Francis Salvador was a man of firsts.
Salvador was born in 1747 to the wealthy Sephardic owners of a shipping firm. Struggling to rebuild their fortune after an earthquake in Lisbon destroyed much of the family’s business interests, Salvador left for South Carolina in 1773 to find work. There, he took up with the American revolutionary cause.
In 1774, Salvador became the first Jew elected to public office in the thirteen colonies. Soon after he was assessing frontier safety, obtaining ammunition, and drafting up a new state constitution.
But, unfortunately, that wasn’t Salvador’s only first. In July 1776, the British persuaded Cherokee Native Americans to attack the South Carolina frontier as a diversion for British operations on the coast. Salvador was shot and scalped during one of the scrimmages, becoming the first Jew to die in the name of an independent America.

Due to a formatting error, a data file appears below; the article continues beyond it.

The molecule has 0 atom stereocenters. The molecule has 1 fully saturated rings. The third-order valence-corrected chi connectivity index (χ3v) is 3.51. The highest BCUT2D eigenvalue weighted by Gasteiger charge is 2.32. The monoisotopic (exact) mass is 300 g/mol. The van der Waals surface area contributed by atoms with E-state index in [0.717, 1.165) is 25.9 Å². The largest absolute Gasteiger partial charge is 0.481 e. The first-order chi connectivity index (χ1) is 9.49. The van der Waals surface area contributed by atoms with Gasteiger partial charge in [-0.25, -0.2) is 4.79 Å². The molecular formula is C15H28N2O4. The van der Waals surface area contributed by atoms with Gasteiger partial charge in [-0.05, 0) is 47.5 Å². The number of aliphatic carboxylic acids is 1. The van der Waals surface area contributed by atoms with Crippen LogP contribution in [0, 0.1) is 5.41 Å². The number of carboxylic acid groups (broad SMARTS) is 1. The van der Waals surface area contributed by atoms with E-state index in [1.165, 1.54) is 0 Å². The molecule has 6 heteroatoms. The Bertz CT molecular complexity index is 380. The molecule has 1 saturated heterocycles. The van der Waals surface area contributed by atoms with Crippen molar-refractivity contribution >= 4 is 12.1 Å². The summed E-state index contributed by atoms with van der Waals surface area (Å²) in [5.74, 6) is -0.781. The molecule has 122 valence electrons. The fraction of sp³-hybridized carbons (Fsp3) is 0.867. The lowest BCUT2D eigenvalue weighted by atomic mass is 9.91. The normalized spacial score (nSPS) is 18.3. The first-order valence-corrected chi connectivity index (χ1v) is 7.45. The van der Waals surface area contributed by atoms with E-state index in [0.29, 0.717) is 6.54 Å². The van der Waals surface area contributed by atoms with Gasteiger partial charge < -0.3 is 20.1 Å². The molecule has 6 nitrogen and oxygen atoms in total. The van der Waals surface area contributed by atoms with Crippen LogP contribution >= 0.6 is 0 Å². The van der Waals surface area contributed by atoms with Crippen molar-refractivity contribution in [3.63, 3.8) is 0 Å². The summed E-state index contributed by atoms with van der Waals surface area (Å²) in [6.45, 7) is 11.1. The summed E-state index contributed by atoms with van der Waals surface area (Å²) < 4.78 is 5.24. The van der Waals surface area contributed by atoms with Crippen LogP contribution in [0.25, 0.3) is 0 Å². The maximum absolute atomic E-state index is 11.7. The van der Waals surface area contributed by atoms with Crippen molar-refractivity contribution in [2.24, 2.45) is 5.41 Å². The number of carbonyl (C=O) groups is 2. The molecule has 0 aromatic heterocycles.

A compatriot’s report of Salvador’s final minutes:
“When I came up to him after dislodging the enemy, and speaking to him, he asked, whether I had beat the enemy? I told him yes. He said he was glad of it, and shook me by the hand—and bade me farewell—and said, he would die in a few minutes.”